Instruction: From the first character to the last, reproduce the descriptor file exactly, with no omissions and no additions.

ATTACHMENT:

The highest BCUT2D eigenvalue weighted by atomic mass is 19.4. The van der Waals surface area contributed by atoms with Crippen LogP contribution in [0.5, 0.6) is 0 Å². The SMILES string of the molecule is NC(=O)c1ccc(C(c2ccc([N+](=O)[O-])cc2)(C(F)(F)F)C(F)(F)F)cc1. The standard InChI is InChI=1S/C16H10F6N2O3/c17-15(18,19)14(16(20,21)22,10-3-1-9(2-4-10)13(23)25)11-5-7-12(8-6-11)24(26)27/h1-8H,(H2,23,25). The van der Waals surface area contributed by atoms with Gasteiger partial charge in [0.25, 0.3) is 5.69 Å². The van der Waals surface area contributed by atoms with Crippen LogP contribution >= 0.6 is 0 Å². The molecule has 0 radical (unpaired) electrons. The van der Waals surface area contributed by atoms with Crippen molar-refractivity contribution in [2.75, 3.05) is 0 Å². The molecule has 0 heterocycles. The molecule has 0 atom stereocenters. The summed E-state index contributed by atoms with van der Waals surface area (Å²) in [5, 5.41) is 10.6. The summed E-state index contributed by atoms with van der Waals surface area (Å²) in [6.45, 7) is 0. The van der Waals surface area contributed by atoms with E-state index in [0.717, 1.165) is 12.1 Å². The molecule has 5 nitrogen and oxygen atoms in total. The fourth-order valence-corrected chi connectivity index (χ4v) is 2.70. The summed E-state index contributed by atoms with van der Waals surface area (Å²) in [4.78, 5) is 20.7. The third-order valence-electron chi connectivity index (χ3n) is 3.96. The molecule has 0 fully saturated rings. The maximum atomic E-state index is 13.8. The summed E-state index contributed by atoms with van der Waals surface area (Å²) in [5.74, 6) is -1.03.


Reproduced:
The highest BCUT2D eigenvalue weighted by atomic mass is 19.4. The van der Waals surface area contributed by atoms with Crippen LogP contribution in [0.5, 0.6) is 0 Å². The SMILES string of the molecule is NC(=O)c1ccc(C(c2ccc([N+](=O)[O-])cc2)(C(F)(F)F)C(F)(F)F)cc1. The standard InChI is InChI=1S/C16H10F6N2O3/c17-15(18,19)14(16(20,21)22,10-3-1-9(2-4-10)13(23)25)11-5-7-12(8-6-11)24(26)27/h1-8H,(H2,23,25). The van der Waals surface area contributed by atoms with Gasteiger partial charge in [0.25, 0.3) is 5.69 Å². The van der Waals surface area contributed by atoms with Crippen LogP contribution >= 0.6 is 0 Å². The molecule has 0 radical (unpaired) electrons. The van der Waals surface area contributed by atoms with Crippen molar-refractivity contribution in [2.75, 3.05) is 0 Å². The molecule has 0 heterocycles. The molecule has 0 atom stereocenters. The summed E-state index contributed by atoms with van der Waals surface area (Å²) in [5, 5.41) is 10.6. The summed E-state index contributed by atoms with van der Waals surface area (Å²) in [6.45, 7) is 0. The van der Waals surface area contributed by atoms with E-state index in [0.717, 1.165) is 12.1 Å². The molecule has 5 nitrogen and oxygen atoms in total. The fourth-order valence-corrected chi connectivity index (χ4v) is 2.70. The summed E-state index contributed by atoms with van der Waals surface area (Å²) in [4.78, 5) is 20.7. The third-order valence-electron chi connectivity index (χ3n) is 3.96. The molecule has 0 fully saturated rings. The maximum atomic E-state index is 13.8. The summed E-state index contributed by atoms with van der Waals surface area (Å²) in [5.74, 6) is -1.03.